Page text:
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Good news for Gen Z’s favorite jewelry: Scientists can now grow diamonds faster than you can watch ‘Oppenheimer’

Jeffrey Hamilton—Getty Images

Scientists have figured out how to grow synthetic diamonds in just 150 minutes—and that could be bad news for natural jewels.

In a study published in scientific journal Nature last week, researchers from the Institute for Basic Science in South Korea detailed a new method of growing diamonds using a mixture of liquid metals.

The researchers created a blend of gallium, iron, nickel, and silicon—then fitted it inside a graphite chamber that rapidly heated then cooled the metal, all while exposing it to a mixture of methane and hydrogen gas. The carbon atoms from the methane gas seeped into the melted metal—becoming seeds for the diamonds.

Diamond fragments began appearing after just 15 minutes, and “a nearly continuous diamond film was formed” after 150 minutes, the researchers wrote. The run time for Oppenheimer is a little more than 180 minutes.

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This new method is even faster than current lab-growing methods, which can take up to several months. It also uses significantly less pressure and heat, according to the researchers. And it’s a far cry from the billions of years it takes for a natural diamond to grow.

The research is still in basic, early stages, said Rodney Ruoff, the Ulsan National Institute of Science & Technology professor who led the project—but the newly published study enables other researchers around the world to further innovate.

“Time will tell in terms of scalability and cost,” Ruoff wrote in an email to Fortune.

Concocting diamonds in a lab is becoming faster and easier than ever—just as natural diamonds see slumping sales. Natural stones are losing their luster for some young consumers, who increasingly prioritize affordability and sustainability.

Is the future of diamonds synthetic?

In the first three months of 2024, 13.5% of diamond jewelry items sold in the U.S. were made with lab-grown stones, according to Edahn Golan, a diamond industry analyst.

Golan points to three primary reasons lab-grown diamonds are appealing, especially to younger consumers: lower prices, bigger jewels, and sustainability.

For two hypothetical diamonds with a similar appearance, a lab-grown version would be about 80% cheaper than a natural counterpart, according to Golan. Consumers get better value for their money, as they can access larger, flashier stones for lower prices when they shop lab-grown.

The proportion of lab-grown sales in the first quarter of 2024 was significantly higher for engagement rings—43%. The average American gets engaged at around age 30, according to Golan, when they are often not yet at the peak of their earning power. Proposing with a lab-grown engagement ring makes sense for those still early in their financial journey, Golan said.

“You’re still paying student loans, you have a car loan, and all those things are part of your decision process,” he added.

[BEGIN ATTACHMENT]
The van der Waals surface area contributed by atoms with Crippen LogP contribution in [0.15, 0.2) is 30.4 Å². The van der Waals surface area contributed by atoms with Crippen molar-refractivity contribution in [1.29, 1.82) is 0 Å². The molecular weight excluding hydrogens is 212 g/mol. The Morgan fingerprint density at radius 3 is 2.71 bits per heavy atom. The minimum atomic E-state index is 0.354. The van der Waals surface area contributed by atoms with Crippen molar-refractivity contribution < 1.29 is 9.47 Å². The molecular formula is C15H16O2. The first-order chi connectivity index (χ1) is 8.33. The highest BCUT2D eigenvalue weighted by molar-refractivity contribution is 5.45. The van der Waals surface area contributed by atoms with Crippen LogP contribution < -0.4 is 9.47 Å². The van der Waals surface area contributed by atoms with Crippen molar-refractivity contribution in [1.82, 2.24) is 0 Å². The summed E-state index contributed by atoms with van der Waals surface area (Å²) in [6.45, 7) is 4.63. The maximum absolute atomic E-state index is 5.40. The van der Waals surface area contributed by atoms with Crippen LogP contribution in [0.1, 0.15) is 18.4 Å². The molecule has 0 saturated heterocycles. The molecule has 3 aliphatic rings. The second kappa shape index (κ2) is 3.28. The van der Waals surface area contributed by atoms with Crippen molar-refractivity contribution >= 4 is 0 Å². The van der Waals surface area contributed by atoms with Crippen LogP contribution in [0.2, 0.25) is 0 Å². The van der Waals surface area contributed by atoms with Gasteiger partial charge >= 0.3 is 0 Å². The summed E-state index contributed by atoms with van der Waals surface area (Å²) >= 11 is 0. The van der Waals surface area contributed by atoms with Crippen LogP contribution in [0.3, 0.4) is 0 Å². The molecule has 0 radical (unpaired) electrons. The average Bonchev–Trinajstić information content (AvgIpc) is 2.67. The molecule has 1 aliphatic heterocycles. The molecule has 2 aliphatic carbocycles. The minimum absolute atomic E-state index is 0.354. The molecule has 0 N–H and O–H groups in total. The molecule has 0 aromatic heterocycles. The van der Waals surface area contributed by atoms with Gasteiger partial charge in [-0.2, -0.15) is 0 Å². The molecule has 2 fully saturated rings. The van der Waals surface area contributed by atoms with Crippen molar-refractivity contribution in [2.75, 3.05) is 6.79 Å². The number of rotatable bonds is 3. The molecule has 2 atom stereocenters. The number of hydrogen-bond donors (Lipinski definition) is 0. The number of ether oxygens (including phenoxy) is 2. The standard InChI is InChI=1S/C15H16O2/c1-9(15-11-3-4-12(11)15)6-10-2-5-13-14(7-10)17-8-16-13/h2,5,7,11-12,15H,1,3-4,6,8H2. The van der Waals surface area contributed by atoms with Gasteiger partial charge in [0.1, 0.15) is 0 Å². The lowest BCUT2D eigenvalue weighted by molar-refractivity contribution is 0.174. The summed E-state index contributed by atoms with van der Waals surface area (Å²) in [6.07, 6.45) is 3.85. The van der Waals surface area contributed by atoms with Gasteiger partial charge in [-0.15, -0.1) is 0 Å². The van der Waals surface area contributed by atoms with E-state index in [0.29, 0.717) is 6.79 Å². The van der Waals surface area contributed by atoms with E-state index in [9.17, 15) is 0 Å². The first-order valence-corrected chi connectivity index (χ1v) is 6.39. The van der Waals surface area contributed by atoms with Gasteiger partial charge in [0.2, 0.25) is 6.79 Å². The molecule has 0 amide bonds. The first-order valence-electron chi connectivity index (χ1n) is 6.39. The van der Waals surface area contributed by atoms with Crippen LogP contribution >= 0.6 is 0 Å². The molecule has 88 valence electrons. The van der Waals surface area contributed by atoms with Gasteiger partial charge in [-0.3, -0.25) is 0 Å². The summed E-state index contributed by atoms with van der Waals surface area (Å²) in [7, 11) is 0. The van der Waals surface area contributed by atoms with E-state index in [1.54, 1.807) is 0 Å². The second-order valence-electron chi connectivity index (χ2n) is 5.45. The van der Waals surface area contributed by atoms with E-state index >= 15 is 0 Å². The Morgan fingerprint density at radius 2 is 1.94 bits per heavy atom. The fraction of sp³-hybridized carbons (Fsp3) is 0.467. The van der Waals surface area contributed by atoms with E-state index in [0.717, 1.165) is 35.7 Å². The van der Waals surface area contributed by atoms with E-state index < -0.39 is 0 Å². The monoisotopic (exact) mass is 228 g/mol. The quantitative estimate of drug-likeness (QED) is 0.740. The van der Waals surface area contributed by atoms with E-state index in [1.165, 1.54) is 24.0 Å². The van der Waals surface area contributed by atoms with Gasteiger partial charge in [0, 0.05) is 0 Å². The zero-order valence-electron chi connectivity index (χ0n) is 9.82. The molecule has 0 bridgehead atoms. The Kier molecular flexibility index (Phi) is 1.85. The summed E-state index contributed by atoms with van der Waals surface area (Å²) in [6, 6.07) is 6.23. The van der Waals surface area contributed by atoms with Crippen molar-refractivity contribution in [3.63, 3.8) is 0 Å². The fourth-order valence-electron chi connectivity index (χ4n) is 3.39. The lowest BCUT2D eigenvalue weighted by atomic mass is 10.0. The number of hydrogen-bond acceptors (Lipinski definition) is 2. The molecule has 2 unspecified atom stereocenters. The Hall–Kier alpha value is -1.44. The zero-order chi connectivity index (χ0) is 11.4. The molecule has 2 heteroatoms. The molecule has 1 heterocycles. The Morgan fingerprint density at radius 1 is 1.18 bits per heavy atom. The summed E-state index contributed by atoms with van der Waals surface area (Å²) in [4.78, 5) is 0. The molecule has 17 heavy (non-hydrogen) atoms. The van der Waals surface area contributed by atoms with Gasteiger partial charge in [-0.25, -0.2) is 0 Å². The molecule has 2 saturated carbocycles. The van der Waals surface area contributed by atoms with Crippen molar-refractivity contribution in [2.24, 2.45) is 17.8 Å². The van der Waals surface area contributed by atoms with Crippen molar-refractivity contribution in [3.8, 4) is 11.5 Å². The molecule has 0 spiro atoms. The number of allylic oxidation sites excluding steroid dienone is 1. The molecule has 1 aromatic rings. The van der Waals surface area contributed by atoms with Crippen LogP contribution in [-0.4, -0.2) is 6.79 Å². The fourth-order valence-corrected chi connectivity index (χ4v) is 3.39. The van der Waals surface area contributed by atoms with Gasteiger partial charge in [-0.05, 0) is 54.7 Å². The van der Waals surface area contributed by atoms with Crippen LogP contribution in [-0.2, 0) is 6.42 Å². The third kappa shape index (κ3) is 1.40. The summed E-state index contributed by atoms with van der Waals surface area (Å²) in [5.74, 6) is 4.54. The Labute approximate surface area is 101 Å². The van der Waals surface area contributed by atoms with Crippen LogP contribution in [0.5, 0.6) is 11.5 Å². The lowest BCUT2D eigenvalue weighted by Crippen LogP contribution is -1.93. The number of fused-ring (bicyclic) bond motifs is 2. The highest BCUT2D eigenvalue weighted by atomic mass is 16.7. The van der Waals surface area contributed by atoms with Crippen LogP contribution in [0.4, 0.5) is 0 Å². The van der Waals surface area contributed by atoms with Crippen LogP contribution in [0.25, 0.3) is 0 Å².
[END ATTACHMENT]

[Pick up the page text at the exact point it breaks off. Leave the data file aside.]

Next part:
In order to reach these young consumers, major jewelry retailers are adorning their lineups with lab-grown offerings. Pandora, the world’s biggest jeweler, began offering lab-grown diamonds in 2021. In 2023, the Copenhagen-based company’s revenue from lab-grown diamond sales reached 265 million Danish kroner ($38.5 million), and its share price nearly doubled the same year.

On the opposite facet, De Beers, the company that once controlled 85% of the world’s natural diamond supply, reported a year-over-year sales decline of 37% in December 2023. The Wall Street Journal reported last week that De Beers’s parent company, Anglo American, is looking to put the controversial diamond miner and retailer up for sale.

Despite sales troubles, Golan said it is unlikely that lab-grown diamonds would overtake the real thing in popularity for the foreseeable future, as legacy companies like Tiffany & Co. and Cartier uphold the desirability of natural jewels. But he predicts lab-grown stones will continue to rise in the near future.

“Especially if the next few years are challenging economically,” Golan said.

More sustainable?

Lab-grown diamonds are generally considered more sustainable than their natural counterparts—especially considering the well-documented history of human rights abuses in the diamond mining industry.

And while some independent lab-grown jewelers choose to disclose their sustainability practices, many major manufacturers are much less transparent about their supply chains.

The Associated Press reported in February that multiple major lab-grown diamond producers in China and India did not respond to its questions about their sustainability practices. The majority of China’s and India’s electricity comes from burning coal.

“There is considerable energy used in creating a lab-grown diamond,” said Golan. “However, the question is, What’s the source of that energy?”

Outsiders shouldn’t consider the entire lab-grown diamond industry as either “good” or “bad” for the environment, said Golan, as sustainability practices vary based on the individual manufacturer.

Golan listed growers in India, Israel, and Namibia that rely heavily on solar energy. Some lab-grown diamond manufacturers also offset their energy use with solar panels, or have employed electric vehicles in their operations, Golan said.

“It’s not a binary sort of thing,” he said.

This story was originally featured on Fortune.com